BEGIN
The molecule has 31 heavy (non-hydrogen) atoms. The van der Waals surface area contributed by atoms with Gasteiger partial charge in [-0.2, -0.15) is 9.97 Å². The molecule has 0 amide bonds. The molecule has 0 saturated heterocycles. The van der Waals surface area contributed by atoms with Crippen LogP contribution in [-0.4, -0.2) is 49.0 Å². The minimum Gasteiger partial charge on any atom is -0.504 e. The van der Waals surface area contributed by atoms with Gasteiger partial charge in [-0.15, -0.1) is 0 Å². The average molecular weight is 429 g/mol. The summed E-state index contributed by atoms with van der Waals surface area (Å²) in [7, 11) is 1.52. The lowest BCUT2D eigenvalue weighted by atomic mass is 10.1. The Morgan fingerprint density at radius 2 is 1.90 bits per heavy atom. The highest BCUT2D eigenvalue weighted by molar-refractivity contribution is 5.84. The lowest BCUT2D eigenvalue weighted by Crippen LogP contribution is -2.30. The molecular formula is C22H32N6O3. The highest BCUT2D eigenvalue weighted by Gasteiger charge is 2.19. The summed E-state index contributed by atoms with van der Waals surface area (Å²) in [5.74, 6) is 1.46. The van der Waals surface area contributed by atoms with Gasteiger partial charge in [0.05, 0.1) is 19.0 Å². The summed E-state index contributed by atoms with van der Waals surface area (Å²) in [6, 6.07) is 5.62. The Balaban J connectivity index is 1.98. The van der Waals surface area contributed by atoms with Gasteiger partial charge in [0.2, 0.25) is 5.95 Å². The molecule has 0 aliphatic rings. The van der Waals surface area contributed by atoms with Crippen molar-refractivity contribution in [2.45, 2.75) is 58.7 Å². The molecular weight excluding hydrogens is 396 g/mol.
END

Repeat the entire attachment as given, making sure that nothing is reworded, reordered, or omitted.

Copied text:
The molecule has 31 heavy (non-hydrogen) atoms. The van der Waals surface area contributed by atoms with Gasteiger partial charge in [-0.2, -0.15) is 9.97 Å². The molecule has 0 amide bonds. The molecule has 0 saturated heterocycles. The van der Waals surface area contributed by atoms with Crippen LogP contribution in [-0.4, -0.2) is 49.0 Å². The minimum Gasteiger partial charge on any atom is -0.504 e. The van der Waals surface area contributed by atoms with Gasteiger partial charge in [-0.15, -0.1) is 0 Å². The average molecular weight is 429 g/mol. The summed E-state index contributed by atoms with van der Waals surface area (Å²) in [7, 11) is 1.52. The lowest BCUT2D eigenvalue weighted by atomic mass is 10.1. The Morgan fingerprint density at radius 2 is 1.90 bits per heavy atom. The highest BCUT2D eigenvalue weighted by molar-refractivity contribution is 5.84. The lowest BCUT2D eigenvalue weighted by Crippen LogP contribution is -2.30. The molecular formula is C22H32N6O3. The highest BCUT2D eigenvalue weighted by Gasteiger charge is 2.19. The summed E-state index contributed by atoms with van der Waals surface area (Å²) in [5.74, 6) is 1.46. The van der Waals surface area contributed by atoms with Gasteiger partial charge in [0.05, 0.1) is 19.0 Å². The summed E-state index contributed by atoms with van der Waals surface area (Å²) in [6, 6.07) is 5.62. The Balaban J connectivity index is 1.98. The van der Waals surface area contributed by atoms with Gasteiger partial charge in [0.2, 0.25) is 5.95 Å². The molecule has 0 aliphatic rings. The van der Waals surface area contributed by atoms with Crippen molar-refractivity contribution in [2.45, 2.75) is 58.7 Å². The molecular weight excluding hydrogens is 396 g/mol.